10.25.17 Your morning briefing

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The information you need to start your day, from PaymentsSource and around the Web:

Target's mobile AR move: Target is adding a feature to its mobile website that allows consumers to use their smartphone camera to see how furniture will look in their room. TechCrunch reports the option is limited to 200 "Project 62" brand products, but Target plans to add more, with thousands of products available by 2018. The feature is called "See it in your space," and has an option to add the product directly to a shopping cart. Target has been very aggressive in adding new shopping technology. It recently deployed Bluetooth beacons inside LED lighting in its stores to help consumers navigate the aisles to locate discounts and special offers. Target is also in the middle of a large mobile technology project that combines its Cartwheel deals app with its main mobile app. All of these features are expected to eventually combine in a single app that supports mobile payments at checkout.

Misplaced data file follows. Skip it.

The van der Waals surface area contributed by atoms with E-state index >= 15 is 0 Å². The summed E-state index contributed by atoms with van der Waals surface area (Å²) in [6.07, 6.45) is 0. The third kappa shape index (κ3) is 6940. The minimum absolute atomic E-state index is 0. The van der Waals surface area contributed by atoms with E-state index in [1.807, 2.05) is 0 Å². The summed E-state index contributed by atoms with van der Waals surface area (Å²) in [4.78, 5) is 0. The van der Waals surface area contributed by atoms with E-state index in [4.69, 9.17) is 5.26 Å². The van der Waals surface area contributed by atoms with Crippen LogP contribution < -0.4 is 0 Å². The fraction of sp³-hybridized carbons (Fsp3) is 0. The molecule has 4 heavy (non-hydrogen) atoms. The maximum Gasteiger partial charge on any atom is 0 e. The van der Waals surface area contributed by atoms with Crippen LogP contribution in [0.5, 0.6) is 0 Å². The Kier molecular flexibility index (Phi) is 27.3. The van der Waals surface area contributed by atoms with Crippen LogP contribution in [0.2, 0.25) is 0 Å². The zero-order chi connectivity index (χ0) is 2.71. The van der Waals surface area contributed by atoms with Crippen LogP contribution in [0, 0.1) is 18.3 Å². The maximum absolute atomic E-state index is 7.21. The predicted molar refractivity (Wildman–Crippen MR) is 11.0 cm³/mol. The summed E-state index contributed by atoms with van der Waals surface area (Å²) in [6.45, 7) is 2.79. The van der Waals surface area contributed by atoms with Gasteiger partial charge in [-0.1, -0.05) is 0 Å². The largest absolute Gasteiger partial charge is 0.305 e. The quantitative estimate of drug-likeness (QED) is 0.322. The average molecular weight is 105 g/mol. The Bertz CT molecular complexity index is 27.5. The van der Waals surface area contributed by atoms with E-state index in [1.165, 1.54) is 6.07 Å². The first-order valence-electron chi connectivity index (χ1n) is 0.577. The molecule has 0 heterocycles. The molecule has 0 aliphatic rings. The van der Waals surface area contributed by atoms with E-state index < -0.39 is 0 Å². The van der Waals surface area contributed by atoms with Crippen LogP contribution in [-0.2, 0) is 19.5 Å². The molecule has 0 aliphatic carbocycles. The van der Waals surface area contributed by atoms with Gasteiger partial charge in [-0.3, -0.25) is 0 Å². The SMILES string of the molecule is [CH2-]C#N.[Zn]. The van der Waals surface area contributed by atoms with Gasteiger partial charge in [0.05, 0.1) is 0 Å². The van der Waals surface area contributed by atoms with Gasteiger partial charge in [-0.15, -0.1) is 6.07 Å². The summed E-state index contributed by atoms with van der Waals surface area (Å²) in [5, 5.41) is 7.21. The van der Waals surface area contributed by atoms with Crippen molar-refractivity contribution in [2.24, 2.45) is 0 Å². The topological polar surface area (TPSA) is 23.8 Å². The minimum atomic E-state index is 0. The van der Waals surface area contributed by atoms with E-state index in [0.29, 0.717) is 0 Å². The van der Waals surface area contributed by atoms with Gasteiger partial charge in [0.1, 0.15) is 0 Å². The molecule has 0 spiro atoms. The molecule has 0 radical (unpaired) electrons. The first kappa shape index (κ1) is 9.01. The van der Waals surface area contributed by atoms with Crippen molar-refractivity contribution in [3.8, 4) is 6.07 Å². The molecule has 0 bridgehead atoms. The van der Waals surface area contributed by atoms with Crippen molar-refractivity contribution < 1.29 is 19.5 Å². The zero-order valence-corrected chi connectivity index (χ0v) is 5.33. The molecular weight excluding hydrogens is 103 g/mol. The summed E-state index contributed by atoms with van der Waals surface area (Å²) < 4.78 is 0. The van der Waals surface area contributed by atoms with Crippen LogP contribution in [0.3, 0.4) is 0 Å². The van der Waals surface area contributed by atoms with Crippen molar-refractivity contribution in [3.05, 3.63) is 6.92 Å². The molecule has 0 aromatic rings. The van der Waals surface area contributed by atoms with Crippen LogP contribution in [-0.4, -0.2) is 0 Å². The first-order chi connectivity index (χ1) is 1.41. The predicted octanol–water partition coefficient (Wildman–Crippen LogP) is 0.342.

Visa's strong quarter: Visa reported an 11% jump in net income to $2.14 billion in the fiscal fourth quarter, up from $1.93 billion from the prior year. Profits for the full fiscal year 2017 grew 12%, to $6.7 billion, from about $6 billion. Revenue for the quarter, which ended Sept. 30, was $4.86 billion, topping analysts' expectations of $4.62 billion, and profits per share were $0.90, also higher than analysts' expectations of $0.85 per share. CEO Alfred Kelly reported strong growth in payments volume, cross-border volume and processed transactions—which were bolstered by Visa's addition of Visa Europe and new card deals with Costco and USAA. "Economic growth has been strong, driving more e-commerce payments," Kelly said during the card network's earnings conference call on Wednesday morning. "Good economies around the world are spurring travel and positive moves by governments are driving card payment growth in less developed countries."